Tuesday, 4 May 2010

First use of a Thai dictionary


Dictionaries are very useful, but they are also liars, they pretend that words have rigid meanings or that a word in one language maps directly to a word in another language. Despite the lies they can be very useful of course, for Chinese I used pinyin a lot to look up words I heard in radio shows etc.

I don't expect to have to use a dictionary very much to look up basic vocabulary, dictionaries come into their own for specialized language, but there are of course many varieties so if I am lucky I will find a dictionary of colloquial phrases.

The only reason to use a dictionary at all was because of the requirement applied from planning to and trying to practice speaking.

The Dictionary

And the dictionary of choice was the one at http://www.thai-language.com/dict/ I had already come across this site. I am likely to be practicing in restaurants and don't like the phrase book "can I have a table for X please?" type of phrases because I don't feel enough ownership of those sentences. At some point I have come across 'saam tee' as 'table for three', trouble was I couldn't remember where, it seems compact though. I wanted to look up tee so that I could confirm I wasn't completely mistaken.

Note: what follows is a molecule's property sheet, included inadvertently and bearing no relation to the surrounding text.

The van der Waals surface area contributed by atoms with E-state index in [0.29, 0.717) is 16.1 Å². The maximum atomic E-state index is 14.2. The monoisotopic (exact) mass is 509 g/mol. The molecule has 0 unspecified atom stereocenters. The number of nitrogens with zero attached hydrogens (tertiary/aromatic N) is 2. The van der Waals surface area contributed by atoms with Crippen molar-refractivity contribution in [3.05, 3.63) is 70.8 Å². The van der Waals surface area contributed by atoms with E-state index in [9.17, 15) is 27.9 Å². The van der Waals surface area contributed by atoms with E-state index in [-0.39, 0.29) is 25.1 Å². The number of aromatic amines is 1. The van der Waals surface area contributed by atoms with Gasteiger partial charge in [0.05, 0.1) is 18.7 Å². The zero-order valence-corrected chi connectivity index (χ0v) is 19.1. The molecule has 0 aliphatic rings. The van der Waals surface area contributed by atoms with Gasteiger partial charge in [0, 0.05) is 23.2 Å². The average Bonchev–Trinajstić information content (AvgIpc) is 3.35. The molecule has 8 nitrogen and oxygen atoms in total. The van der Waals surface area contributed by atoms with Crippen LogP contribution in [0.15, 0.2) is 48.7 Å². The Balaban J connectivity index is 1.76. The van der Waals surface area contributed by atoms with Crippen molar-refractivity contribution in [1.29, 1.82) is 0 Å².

First problem I don't know the official romanisation so started with tee and finally got to thee, which gives me ที่ with potential meanings including seat, location etc. that must be it. It seemed to work in the wild even when I was not prepared, but I had to replace 3 with 1 of course.

Second problem, intellectually I knew this was not Chinese, but with the vowel rammed on top there, I panicked for second and thought this "character" has too many meanings ;). After I calmed down it was obvious however that like Chinese many composite words are formed in part from singles meanings of this syllable. English is often like this also but it is much harder to spot as we don't know the original Latin or Greek parts. What the dictionary page was showing me was bunch of meanings that contain this particular sound which looks scary for a second when you associate 'foreign' writing with characters that have meaning rather than sounds.

You may have noticed I haven't mentioned Thai script yet much at all, there is a reason for that.

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